Oh yeah, this goes for food as well. Cheaper but grimier solutions in Cambodia. Walking around town we had trouble finding a place that looked clean enough that we wanted to eat there.

Otherwise, it’s pretty much the same isn’t it?

There is one last thing worth mentioning which is significantly different. The money. Although Cambodia has a local currency, Riel (4000Riel = 1$USD), Cambodia runs on US dollars. Everything is given in dollars except for marketplaces and very local spots. It’s also used for small prices as 4000Riel to 1$ makes it a lot more granular. They even have a 100Riel note (0.025$).

All over South East Asia you will see many prices given in dollars and especially if you go to places with tourists but this is different. Here, even the ATMs give dollars. You can find ATMs giving local currency but they are rare and only accept local cards. I have yet to find a place where they don’t accept cool dollars. So you wouldn’t really need the local currency at all if it wasn’t for the fact that dollars are likely to be rejected if they are not in close to mint condition while riel you can chew up and spit out again and they still work. For those often changed cash, riel is better.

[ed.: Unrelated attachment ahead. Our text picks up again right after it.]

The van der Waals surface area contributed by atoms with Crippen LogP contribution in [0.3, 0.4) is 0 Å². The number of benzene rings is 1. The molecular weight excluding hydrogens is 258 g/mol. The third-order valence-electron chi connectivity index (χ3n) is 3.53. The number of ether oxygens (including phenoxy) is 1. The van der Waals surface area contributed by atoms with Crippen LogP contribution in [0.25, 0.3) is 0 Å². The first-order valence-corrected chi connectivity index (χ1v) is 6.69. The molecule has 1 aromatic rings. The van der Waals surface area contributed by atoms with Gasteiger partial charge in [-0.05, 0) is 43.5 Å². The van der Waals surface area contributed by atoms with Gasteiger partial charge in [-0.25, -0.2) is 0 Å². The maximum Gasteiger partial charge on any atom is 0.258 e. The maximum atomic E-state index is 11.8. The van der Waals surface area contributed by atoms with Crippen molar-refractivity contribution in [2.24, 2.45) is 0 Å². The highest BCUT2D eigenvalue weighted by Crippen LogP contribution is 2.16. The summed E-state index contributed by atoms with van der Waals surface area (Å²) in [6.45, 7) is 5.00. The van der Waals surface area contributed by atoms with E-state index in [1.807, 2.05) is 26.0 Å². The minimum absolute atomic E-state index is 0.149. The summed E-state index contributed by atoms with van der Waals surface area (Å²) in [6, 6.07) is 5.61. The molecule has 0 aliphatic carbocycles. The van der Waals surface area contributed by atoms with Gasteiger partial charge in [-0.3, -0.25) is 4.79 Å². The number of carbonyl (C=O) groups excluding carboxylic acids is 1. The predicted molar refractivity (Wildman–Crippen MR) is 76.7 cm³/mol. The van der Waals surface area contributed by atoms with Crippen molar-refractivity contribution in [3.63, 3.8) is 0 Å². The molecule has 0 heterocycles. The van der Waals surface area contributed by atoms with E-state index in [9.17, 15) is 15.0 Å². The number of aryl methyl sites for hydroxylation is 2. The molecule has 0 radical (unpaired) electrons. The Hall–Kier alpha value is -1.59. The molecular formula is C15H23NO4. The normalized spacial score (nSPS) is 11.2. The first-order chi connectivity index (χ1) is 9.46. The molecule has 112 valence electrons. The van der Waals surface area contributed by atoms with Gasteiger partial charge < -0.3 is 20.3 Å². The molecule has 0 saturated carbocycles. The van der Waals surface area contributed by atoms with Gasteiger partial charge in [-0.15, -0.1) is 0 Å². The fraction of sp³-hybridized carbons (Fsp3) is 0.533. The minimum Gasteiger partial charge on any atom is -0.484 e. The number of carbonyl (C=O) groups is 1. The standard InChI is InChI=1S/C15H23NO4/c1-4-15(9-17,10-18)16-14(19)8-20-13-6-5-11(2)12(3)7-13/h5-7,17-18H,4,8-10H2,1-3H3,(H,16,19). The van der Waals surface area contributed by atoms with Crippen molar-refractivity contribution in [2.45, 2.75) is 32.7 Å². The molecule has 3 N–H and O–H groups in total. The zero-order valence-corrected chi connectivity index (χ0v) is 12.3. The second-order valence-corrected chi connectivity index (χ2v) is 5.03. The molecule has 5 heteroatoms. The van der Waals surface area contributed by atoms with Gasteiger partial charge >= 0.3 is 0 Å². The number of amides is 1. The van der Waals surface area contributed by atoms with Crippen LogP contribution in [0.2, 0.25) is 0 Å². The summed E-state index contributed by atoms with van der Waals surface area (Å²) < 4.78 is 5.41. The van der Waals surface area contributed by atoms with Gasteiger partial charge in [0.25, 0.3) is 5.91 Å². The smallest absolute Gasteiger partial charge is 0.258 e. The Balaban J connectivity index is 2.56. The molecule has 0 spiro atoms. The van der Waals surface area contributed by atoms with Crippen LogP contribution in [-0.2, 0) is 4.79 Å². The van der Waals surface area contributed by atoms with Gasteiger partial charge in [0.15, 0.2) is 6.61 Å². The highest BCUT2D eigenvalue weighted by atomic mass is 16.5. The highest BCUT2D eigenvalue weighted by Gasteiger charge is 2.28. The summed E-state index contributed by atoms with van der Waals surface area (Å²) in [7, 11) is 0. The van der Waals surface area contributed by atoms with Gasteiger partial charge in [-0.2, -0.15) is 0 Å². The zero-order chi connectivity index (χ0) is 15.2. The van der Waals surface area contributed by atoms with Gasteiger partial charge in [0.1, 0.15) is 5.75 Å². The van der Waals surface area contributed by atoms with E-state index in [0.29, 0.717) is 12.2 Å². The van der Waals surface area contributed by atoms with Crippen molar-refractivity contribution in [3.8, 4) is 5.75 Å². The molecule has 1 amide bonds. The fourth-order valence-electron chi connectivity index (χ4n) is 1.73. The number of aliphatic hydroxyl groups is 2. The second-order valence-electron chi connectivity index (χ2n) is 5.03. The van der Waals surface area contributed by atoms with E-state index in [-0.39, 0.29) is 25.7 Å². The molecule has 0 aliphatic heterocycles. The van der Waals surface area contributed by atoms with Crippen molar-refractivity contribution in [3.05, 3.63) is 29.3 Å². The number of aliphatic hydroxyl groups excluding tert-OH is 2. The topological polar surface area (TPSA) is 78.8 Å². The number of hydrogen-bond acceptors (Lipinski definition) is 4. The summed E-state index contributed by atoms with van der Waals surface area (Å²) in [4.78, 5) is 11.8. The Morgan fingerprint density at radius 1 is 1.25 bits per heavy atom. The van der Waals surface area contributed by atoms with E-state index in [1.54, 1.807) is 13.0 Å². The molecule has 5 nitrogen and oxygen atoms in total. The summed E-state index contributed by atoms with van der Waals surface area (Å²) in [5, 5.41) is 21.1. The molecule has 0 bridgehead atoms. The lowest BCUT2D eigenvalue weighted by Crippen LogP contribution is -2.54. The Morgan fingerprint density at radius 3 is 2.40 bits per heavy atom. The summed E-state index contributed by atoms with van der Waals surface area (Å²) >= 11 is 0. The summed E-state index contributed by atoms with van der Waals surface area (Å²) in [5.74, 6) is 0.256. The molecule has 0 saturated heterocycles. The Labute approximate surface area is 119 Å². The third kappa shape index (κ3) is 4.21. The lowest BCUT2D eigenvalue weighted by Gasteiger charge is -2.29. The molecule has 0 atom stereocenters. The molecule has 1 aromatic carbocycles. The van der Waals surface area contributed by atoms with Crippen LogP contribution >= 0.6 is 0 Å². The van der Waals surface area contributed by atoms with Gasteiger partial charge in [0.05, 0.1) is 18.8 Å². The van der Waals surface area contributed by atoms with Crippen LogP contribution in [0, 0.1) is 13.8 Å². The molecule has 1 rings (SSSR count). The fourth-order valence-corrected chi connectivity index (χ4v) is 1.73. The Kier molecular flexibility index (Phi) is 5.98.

A funny anecdote is from the first time I tried to get cash from an ATM. I put my card in the machine and it asked me how much I wanted (without options as there usually are or the currency expected) so I clicked 800000 ($200) and pressed accept. It didn’t work. It now told me it had to be a number you could get with 35 notes. Great! Could you now please tell me what notes you offer, dear machine. I tried a little lower, 350000, guessing the machine had 10000 riel notes. At that point I gave up and thought it was just the ATM that didn’t work. Later, I found out that they run on dollars and by pressing 200 on the machine I got 2 100$ bills. Apparently it means that it runs on $100 bills – just like the machines in Las Vegas. Also worth noting is that although I didn’t test this out, in theory, with 35 notes you can get $3500 – quite a significant amount!